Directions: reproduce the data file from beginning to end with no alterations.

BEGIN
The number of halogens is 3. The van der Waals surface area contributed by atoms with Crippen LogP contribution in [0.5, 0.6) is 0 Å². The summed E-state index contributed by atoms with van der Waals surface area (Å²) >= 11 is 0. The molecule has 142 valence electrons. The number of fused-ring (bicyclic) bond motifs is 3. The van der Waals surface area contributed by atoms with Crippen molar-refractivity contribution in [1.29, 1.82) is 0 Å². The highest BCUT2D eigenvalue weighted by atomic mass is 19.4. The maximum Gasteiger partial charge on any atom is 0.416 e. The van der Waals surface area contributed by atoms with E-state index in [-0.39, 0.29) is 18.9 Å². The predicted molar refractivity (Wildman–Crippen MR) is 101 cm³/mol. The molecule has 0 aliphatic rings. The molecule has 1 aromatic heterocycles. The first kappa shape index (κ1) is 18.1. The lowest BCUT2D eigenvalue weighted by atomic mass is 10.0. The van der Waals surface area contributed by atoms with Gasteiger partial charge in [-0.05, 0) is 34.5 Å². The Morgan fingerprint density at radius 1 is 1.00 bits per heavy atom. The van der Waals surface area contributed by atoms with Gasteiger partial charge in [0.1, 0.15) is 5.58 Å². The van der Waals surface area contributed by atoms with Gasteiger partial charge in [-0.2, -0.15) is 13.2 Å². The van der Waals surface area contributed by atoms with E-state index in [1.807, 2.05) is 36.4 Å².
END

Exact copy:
The number of halogens is 3. The van der Waals surface area contributed by atoms with Crippen LogP contribution in [0.5, 0.6) is 0 Å². The summed E-state index contributed by atoms with van der Waals surface area (Å²) >= 11 is 0. The molecule has 142 valence electrons. The number of fused-ring (bicyclic) bond motifs is 3. The van der Waals surface area contributed by atoms with Crippen molar-refractivity contribution in [1.29, 1.82) is 0 Å². The highest BCUT2D eigenvalue weighted by atomic mass is 19.4. The maximum Gasteiger partial charge on any atom is 0.416 e. The van der Waals surface area contributed by atoms with E-state index in [-0.39, 0.29) is 18.9 Å². The predicted molar refractivity (Wildman–Crippen MR) is 101 cm³/mol. The molecule has 0 aliphatic rings. The molecule has 1 aromatic heterocycles. The first kappa shape index (κ1) is 18.1. The lowest BCUT2D eigenvalue weighted by atomic mass is 10.0. The van der Waals surface area contributed by atoms with Gasteiger partial charge in [-0.05, 0) is 34.5 Å². The Morgan fingerprint density at radius 1 is 1.00 bits per heavy atom. The van der Waals surface area contributed by atoms with Gasteiger partial charge in [0.1, 0.15) is 5.58 Å². The van der Waals surface area contributed by atoms with Gasteiger partial charge in [-0.2, -0.15) is 13.2 Å². The van der Waals surface area contributed by atoms with E-state index in [1.807, 2.05) is 36.4 Å².